execute a command as another user
administration tool for IPv4 packet filtering and NAT
-t, --table table
This option specifies the packet matching table which the command should operate on. If the
kernel is configured with automatic module loading, an attempt will be made to load the
appropriate module for that table if it is not already there.
The tables are as follows:
This is the default table (if no -t option is passed). It contains the built-in chains INPUT
(for packets destined to local sockets), FORWARD (for packets being routed through the box),
and OUTPUT (for locally-generated packets).
This table is consulted when a packet that creates a new connection is encountered. It
consists of three built-ins: PREROUTING (for altering packets as soon as they come in), OUTPUT
(for altering locally-generated packets before routing), and POSTROUTING (for altering packets
as they are about to go out).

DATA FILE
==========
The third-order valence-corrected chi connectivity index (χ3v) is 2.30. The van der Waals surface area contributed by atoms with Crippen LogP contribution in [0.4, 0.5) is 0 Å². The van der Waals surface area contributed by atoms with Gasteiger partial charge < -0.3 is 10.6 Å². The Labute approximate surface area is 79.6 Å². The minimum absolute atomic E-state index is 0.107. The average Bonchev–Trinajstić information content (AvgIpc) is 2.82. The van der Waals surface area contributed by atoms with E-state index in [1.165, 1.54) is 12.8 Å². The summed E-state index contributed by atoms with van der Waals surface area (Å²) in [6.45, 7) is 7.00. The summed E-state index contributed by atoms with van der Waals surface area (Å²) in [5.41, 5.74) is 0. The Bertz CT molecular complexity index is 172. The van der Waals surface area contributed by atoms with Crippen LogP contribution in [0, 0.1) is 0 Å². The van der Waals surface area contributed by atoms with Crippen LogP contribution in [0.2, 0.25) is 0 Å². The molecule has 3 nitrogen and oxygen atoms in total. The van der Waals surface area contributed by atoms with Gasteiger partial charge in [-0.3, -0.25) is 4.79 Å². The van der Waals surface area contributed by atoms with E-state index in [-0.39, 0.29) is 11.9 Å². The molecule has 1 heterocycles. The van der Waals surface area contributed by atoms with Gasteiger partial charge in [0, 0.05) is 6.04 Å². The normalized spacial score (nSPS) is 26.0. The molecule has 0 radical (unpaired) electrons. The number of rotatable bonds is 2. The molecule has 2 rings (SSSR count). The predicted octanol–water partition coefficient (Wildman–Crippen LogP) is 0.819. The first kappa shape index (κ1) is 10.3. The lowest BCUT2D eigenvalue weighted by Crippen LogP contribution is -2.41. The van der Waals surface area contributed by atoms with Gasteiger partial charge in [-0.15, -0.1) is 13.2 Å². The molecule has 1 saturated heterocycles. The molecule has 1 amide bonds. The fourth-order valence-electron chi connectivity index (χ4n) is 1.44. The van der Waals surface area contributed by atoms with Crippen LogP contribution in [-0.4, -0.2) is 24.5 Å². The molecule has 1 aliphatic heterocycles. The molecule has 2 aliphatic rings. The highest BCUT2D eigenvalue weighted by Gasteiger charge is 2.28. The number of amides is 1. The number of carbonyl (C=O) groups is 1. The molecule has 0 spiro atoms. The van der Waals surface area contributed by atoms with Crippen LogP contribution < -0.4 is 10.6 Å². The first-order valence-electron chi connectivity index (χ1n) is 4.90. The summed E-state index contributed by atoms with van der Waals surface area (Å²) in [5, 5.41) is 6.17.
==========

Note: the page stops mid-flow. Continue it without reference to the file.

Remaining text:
This table is used for specialized packet alteration. Until kernel 2.4.17 it had two built-in
chains: PREROUTING (for altering incoming packets before routing) and OUTPUT (for altering
locally-generated packets before routing). Since kernel 2.4.18, three other built-in chains
are also supported: INPUT (for packets coming into the box itself), FORWARD (for altering
packets being routed through the box), and POSTROUTING (for altering packets as they are about
to go out).
This table is used mainly for configuring exemptions from connection tracking in combination
with the NOTRACK target. It registers at the netfilter hooks with higher priority and is thus
called before ip_conntrack, or any other IP tables. It provides the following built-in
chains: PREROUTING (for packets arriving via any network interface) OUTPUT (for packets
generated by local processes)
This table is used for Mandatory Access Control (MAC) networking rules, such as those enabled
by the SECMARK and CONNSECMARK targets. Mandatory Access Control is implemented by Linux
Security Modules such as SELinux. The security table is called after the filter table,
allowing any Discretionary Access Control (DAC) rules in the filter table to take effect